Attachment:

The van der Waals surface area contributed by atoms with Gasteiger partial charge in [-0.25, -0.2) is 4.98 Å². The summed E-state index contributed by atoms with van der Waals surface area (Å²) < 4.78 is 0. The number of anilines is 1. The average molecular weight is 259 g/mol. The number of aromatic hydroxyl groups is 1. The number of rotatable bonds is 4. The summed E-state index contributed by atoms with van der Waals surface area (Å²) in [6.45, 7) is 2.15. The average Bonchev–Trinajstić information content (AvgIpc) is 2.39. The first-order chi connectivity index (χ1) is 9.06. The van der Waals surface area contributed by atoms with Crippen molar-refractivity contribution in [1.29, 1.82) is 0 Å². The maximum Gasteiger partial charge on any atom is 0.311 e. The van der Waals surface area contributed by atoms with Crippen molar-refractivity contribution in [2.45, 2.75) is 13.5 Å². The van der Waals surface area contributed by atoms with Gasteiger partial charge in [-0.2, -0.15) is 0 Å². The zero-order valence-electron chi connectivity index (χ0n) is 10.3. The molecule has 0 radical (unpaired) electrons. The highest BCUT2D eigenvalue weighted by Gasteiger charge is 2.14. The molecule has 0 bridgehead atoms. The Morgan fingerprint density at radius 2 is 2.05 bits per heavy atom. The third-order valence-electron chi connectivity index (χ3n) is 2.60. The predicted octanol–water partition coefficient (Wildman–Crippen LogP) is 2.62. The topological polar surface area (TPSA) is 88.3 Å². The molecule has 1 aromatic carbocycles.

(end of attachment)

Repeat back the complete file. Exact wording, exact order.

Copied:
The van der Waals surface area contributed by atoms with Gasteiger partial charge in [-0.25, -0.2) is 4.98 Å². The summed E-state index contributed by atoms with van der Waals surface area (Å²) < 4.78 is 0. The number of anilines is 1. The average molecular weight is 259 g/mol. The number of aromatic hydroxyl groups is 1. The number of rotatable bonds is 4. The summed E-state index contributed by atoms with van der Waals surface area (Å²) in [6.45, 7) is 2.15. The average Bonchev–Trinajstić information content (AvgIpc) is 2.39. The first-order chi connectivity index (χ1) is 9.06. The van der Waals surface area contributed by atoms with Crippen molar-refractivity contribution in [1.29, 1.82) is 0 Å². The maximum Gasteiger partial charge on any atom is 0.311 e. The van der Waals surface area contributed by atoms with Crippen molar-refractivity contribution in [2.45, 2.75) is 13.5 Å². The van der Waals surface area contributed by atoms with Gasteiger partial charge in [-0.2, -0.15) is 0 Å². The zero-order valence-electron chi connectivity index (χ0n) is 10.3. The molecule has 0 radical (unpaired) electrons. The highest BCUT2D eigenvalue weighted by Gasteiger charge is 2.14. The molecule has 0 bridgehead atoms. The Morgan fingerprint density at radius 2 is 2.05 bits per heavy atom. The third-order valence-electron chi connectivity index (χ3n) is 2.60. The predicted octanol–water partition coefficient (Wildman–Crippen LogP) is 2.62. The topological polar surface area (TPSA) is 88.3 Å². The molecule has 1 aromatic carbocycles.